Saturday, June 6, 2015

Post OPM Breach Rant

Like the majority of cyber security professionals in the world, I can't help but to reflect on the recent major beach of US government personnel files from the Office of Personnel Management.
While the government has made strides towards unifying the security postures across agencies, with efforts like the DHS Trusted Internet Connection initiative, as well as advanced technical solutions like the EINSTEIN 3 Intrusion Detection System; I feel that a more fundamental form a remediation is necessary.
Security can be compromised by ambiguities and shortcomings in the guiding standards. A recent GAO finding pertinent to reports of FISMA compliance associated with use of the previous version of SP 800-53 indicated disconnects between FISMA compliance reports and agencies' actual security posture (M.E Kabay 2009 – NIST 800-53 is essential in federal government IT systems). I'm here to say that his ambiguity still persists in SP800-53, Revision 4.
We (our government's Infosec leaders) need to rework information security strategy from the ground up, by creating a clear standard which allows our numerous agencies to elevate their security postures rather than creatively word-smithing their existing procedures around unclear security controls. Although not perfect, commercial standards such as the Payment Card Industry Standard (PCI-DSS version 3.1) have addressed this issue well. The end result of a PCI assessment generally leaves the subject knowing 3 things; We have this control in place, or We do not have this control in place, & finally we'll have to implement X to become compliant.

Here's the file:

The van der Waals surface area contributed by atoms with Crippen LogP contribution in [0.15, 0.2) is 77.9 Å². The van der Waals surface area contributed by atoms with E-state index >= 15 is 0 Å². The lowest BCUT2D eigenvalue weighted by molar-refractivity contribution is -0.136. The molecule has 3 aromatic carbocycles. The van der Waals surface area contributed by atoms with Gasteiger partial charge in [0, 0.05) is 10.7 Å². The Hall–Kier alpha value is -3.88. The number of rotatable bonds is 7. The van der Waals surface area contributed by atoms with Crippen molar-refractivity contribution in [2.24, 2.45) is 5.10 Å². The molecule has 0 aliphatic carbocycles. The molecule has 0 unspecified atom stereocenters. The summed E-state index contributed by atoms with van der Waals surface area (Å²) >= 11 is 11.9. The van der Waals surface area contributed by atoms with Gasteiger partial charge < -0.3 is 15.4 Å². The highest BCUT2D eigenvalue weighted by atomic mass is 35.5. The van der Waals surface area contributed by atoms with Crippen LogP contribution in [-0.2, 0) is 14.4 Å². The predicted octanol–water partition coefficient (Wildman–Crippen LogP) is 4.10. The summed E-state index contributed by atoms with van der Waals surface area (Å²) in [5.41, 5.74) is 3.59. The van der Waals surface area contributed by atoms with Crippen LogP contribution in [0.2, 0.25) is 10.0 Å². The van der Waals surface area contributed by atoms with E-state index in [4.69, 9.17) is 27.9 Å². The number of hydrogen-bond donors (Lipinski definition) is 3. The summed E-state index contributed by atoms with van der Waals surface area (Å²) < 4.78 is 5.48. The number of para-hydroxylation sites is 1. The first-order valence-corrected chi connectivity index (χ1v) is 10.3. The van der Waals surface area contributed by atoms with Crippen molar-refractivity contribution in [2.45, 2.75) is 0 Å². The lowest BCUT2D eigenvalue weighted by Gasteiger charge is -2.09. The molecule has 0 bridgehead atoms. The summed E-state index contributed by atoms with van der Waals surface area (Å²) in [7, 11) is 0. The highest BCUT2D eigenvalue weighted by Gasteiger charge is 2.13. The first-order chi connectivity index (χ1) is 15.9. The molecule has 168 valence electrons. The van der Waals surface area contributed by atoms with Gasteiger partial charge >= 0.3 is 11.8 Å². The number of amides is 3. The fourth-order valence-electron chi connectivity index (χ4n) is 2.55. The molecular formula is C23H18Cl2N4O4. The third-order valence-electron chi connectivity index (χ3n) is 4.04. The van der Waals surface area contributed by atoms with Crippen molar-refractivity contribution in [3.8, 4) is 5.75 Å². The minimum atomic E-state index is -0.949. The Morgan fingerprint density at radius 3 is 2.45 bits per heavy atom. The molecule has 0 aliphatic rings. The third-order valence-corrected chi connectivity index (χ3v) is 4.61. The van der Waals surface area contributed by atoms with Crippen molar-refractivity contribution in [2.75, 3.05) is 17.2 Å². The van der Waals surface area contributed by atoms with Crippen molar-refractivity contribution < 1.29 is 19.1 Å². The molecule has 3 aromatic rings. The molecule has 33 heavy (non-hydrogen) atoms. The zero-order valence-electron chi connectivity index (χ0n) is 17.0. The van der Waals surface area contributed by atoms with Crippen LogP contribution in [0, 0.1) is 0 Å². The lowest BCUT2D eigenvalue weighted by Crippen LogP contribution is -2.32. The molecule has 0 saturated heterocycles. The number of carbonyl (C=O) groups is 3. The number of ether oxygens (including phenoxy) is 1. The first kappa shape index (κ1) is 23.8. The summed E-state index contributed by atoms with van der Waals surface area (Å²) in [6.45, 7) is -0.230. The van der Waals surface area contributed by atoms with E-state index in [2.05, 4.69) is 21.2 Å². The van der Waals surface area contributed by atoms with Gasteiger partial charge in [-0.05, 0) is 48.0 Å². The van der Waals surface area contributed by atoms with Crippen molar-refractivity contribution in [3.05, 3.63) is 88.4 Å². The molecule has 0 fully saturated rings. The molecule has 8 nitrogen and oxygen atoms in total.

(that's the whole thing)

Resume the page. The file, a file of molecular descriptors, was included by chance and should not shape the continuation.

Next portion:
Of course there are always multiple technical shortcomings that factor into breaches of this magnitude, however ultimate remediation starts from the bottom of the stack. The integration of commercial products and personnel, in the form of government contractors, have long been a strategy embraced by the federal government. This approach has not been applied in the development of 800-53, or at least not done well. Not to totally discredit the standard, it was definitely a forerunner of the majority of regulatory compliance standards, and implemented correctly addresses the vast majority of all security risks. However, I do feel that in this case less may be more. Collectively the NIST standard is comprised of over 950 individual controls, turning something that actually isn't rocket science into an exercise which I'd rather just build a rocket instead of performing. 

Removing some of the complexity and red tape which is not aligned to true risk, will allow agencies, and commercial organizations alike to concentrate on the basic shortcomings that cyber criminals target and successfully compromise again, and again....